ELIZABETH — A former Salvation Army pastor and his wife were found guilty last week of multiple theft by deception charges, according to First Assistant Union County Prosecutor Albert Cernadas, Jr.
Former Pastor Enoc “Tito” Sotelo, 51, was found guilty of 17 counts of third degree theft by deception and one count of conspiracy to commit theft by deception. His wife, Vereli Sotelo, 37, was found guilty of six counts of third degree conspiracy to commit theft by deception, said Assistant Prosecutor Ann Rubin who prosecuted the case along with Assistant Prosecutor Joshua McMahon.
The verdicts came after a five-week trial before Union County Superior Court Judge Joseph Perfilio and day and a half of deliberation by the jury. The couple was remanded to the custody of the Union County Jail.
According to the investigation, Sotelo was accused of promising immigrants that he would help them obtain green cards through a “Florida attorney” and collecting thousands of dollars from them purportedly to pay for travel to and from Florida and obtain the documents, said Rubin.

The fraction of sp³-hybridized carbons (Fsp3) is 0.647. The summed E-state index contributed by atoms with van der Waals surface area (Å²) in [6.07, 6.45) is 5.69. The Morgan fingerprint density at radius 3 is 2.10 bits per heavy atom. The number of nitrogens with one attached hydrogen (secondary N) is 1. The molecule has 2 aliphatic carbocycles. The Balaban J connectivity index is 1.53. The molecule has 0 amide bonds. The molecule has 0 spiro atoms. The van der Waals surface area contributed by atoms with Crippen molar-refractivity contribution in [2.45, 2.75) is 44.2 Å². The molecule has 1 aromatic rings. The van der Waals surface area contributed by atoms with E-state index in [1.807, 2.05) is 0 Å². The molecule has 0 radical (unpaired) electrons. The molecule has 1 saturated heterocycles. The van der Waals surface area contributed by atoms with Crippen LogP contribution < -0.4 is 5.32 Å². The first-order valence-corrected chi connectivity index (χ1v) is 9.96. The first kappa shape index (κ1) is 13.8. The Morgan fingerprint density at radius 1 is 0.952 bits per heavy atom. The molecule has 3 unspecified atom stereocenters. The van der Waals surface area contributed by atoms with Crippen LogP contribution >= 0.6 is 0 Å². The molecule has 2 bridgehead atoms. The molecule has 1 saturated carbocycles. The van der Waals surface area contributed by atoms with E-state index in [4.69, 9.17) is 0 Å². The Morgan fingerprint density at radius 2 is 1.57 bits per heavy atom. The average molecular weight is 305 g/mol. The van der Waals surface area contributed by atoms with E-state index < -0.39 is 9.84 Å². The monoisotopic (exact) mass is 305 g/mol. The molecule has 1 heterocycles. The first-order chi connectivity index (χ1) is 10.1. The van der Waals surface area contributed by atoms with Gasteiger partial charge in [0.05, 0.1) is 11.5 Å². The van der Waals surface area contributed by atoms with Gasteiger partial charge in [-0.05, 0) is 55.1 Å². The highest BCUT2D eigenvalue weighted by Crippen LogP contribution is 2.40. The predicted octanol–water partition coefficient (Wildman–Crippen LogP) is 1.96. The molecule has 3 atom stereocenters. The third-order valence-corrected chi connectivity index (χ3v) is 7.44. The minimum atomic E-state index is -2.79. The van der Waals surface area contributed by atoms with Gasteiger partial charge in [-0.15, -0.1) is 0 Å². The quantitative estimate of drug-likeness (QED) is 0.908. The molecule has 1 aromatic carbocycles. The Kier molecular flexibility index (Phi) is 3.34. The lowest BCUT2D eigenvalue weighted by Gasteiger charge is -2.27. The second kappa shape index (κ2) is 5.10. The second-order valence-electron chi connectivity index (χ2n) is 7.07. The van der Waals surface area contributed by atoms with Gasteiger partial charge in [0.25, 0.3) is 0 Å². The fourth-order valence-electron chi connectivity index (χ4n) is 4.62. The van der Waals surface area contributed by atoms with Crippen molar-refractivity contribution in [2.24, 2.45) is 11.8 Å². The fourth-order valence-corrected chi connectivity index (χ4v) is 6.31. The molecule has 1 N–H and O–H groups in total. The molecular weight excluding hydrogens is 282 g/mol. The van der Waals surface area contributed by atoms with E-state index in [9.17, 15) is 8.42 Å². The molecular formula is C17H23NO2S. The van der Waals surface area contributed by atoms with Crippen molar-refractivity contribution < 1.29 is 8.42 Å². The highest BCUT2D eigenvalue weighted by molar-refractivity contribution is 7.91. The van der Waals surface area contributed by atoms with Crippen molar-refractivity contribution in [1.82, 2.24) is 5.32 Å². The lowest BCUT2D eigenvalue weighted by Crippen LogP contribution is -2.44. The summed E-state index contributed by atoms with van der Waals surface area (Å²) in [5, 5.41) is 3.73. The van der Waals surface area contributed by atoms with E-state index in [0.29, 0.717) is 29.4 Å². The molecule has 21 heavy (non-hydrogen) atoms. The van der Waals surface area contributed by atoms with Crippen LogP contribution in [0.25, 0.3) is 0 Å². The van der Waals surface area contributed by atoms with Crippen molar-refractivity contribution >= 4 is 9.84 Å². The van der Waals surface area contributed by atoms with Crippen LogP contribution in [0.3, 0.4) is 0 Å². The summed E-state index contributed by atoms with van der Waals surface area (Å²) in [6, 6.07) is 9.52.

Sotelo told each of the victims that he was working with an attorney named Oscar Ruiz and collected roughly $4,000 from each. The investigation revealed that Sotelo told the victims that $500 from each payment would go to the Salvation Army, something that never occurred nor was authorized by the charity, said Rubin. None of the victims, however, received their green cards.
Sotelo collected the money between December 2004 and February 2006.
The investigation also revealed that Ruiz was never an attorney and had been under a cease and desist order from the Florida Bar Association since 1999 barring him from performing any immigration related work for anyone.
Ruiz pled guilty to third degree conspiracy to commit theft by deception days before the Sotelo trial was to begin. Ruiz will be sentenced to six years in New Jersey state prison consecutive to a separate sentence he is currently serving in Florida on a separate immigration fraud charge.
The fraud was first uncovered when a number of victims complained to Flor Gonzalez, a local community activist, who reported the fraud to the Plainfield Police Department.
Enoc Sotelo faces up to 90 years in prison when sentenced on April 29. Vereli Sotelo faces up to 30 years when she is sentenced on the same day.
Cernadas commended Detective Johnny Ho for his diligent work on the case.
Officials for the office of Fraud Detection in the Department of Homeland Security and the Texas Service Center realized the threat posed by Oscar Ruiz and the Sotelos and actively sought to cooperate with the Prosecutor’s Office by providing the immigration files on the victims and the defendants.
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